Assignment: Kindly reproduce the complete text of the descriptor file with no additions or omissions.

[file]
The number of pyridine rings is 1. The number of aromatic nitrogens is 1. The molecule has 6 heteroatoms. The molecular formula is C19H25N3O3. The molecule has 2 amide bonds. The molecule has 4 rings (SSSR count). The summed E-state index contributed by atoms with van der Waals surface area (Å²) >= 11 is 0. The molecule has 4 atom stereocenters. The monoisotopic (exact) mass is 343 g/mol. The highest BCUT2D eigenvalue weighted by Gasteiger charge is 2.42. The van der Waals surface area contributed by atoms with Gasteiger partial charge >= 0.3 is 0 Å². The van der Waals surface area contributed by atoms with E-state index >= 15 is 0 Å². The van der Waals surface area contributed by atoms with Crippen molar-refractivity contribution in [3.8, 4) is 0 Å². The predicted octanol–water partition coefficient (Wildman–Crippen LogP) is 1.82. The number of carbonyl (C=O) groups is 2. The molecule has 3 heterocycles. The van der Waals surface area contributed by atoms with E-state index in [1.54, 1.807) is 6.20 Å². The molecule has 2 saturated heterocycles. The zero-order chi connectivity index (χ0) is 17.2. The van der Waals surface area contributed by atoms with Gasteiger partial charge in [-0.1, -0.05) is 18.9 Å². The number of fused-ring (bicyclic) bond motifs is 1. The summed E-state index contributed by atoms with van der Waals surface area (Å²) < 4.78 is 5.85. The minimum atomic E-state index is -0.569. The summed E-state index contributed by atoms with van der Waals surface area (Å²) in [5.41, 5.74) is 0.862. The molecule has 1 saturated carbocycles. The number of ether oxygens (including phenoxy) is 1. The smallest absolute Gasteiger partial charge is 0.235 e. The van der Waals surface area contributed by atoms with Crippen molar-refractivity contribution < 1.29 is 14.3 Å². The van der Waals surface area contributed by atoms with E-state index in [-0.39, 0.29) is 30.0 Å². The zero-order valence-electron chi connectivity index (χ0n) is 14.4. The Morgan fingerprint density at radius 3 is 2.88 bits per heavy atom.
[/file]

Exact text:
The number of pyridine rings is 1. The number of aromatic nitrogens is 1. The molecule has 6 heteroatoms. The molecular formula is C19H25N3O3. The molecule has 2 amide bonds. The molecule has 4 rings (SSSR count). The summed E-state index contributed by atoms with van der Waals surface area (Å²) >= 11 is 0. The molecule has 4 atom stereocenters. The monoisotopic (exact) mass is 343 g/mol. The highest BCUT2D eigenvalue weighted by Gasteiger charge is 2.42. The van der Waals surface area contributed by atoms with Gasteiger partial charge >= 0.3 is 0 Å². The van der Waals surface area contributed by atoms with E-state index >= 15 is 0 Å². The van der Waals surface area contributed by atoms with Crippen molar-refractivity contribution in [3.8, 4) is 0 Å². The predicted octanol–water partition coefficient (Wildman–Crippen LogP) is 1.82. The number of carbonyl (C=O) groups is 2. The molecule has 3 heterocycles. The van der Waals surface area contributed by atoms with E-state index in [1.54, 1.807) is 6.20 Å². The molecule has 2 saturated heterocycles. The zero-order chi connectivity index (χ0) is 17.2. The van der Waals surface area contributed by atoms with Gasteiger partial charge in [-0.1, -0.05) is 18.9 Å². The number of fused-ring (bicyclic) bond motifs is 1. The summed E-state index contributed by atoms with van der Waals surface area (Å²) < 4.78 is 5.85. The minimum atomic E-state index is -0.569. The summed E-state index contributed by atoms with van der Waals surface area (Å²) in [5.41, 5.74) is 0.862. The molecule has 1 saturated carbocycles. The number of ether oxygens (including phenoxy) is 1. The smallest absolute Gasteiger partial charge is 0.235 e. The van der Waals surface area contributed by atoms with Crippen molar-refractivity contribution < 1.29 is 14.3 Å². The van der Waals surface area contributed by atoms with E-state index in [-0.39, 0.29) is 30.0 Å². The zero-order valence-electron chi connectivity index (χ0n) is 14.4. The Morgan fingerprint density at radius 3 is 2.88 bits per heavy atom.